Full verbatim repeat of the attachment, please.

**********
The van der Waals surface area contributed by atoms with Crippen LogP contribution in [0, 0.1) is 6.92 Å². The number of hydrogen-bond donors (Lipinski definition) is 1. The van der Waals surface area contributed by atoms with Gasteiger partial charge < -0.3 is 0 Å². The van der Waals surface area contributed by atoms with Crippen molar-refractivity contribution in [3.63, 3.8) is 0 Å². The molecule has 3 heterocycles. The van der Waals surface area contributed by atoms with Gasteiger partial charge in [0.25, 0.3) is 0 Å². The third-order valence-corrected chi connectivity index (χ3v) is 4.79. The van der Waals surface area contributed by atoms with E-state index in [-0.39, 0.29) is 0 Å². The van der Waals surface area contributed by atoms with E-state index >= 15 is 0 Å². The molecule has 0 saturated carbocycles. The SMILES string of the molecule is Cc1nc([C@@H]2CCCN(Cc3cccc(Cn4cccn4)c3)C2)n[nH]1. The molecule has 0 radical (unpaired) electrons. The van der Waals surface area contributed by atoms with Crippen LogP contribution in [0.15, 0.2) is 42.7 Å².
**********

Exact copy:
The van der Waals surface area contributed by atoms with Crippen LogP contribution in [0, 0.1) is 6.92 Å². The number of hydrogen-bond donors (Lipinski definition) is 1. The van der Waals surface area contributed by atoms with Gasteiger partial charge < -0.3 is 0 Å². The van der Waals surface area contributed by atoms with Crippen molar-refractivity contribution in [3.63, 3.8) is 0 Å². The molecule has 3 heterocycles. The van der Waals surface area contributed by atoms with Gasteiger partial charge in [0.25, 0.3) is 0 Å². The third-order valence-corrected chi connectivity index (χ3v) is 4.79. The van der Waals surface area contributed by atoms with E-state index in [-0.39, 0.29) is 0 Å². The van der Waals surface area contributed by atoms with E-state index >= 15 is 0 Å². The molecule has 0 saturated carbocycles. The SMILES string of the molecule is Cc1nc([C@@H]2CCCN(Cc3cccc(Cn4cccn4)c3)C2)n[nH]1. The molecule has 0 radical (unpaired) electrons. The van der Waals surface area contributed by atoms with Crippen LogP contribution in [0.15, 0.2) is 42.7 Å².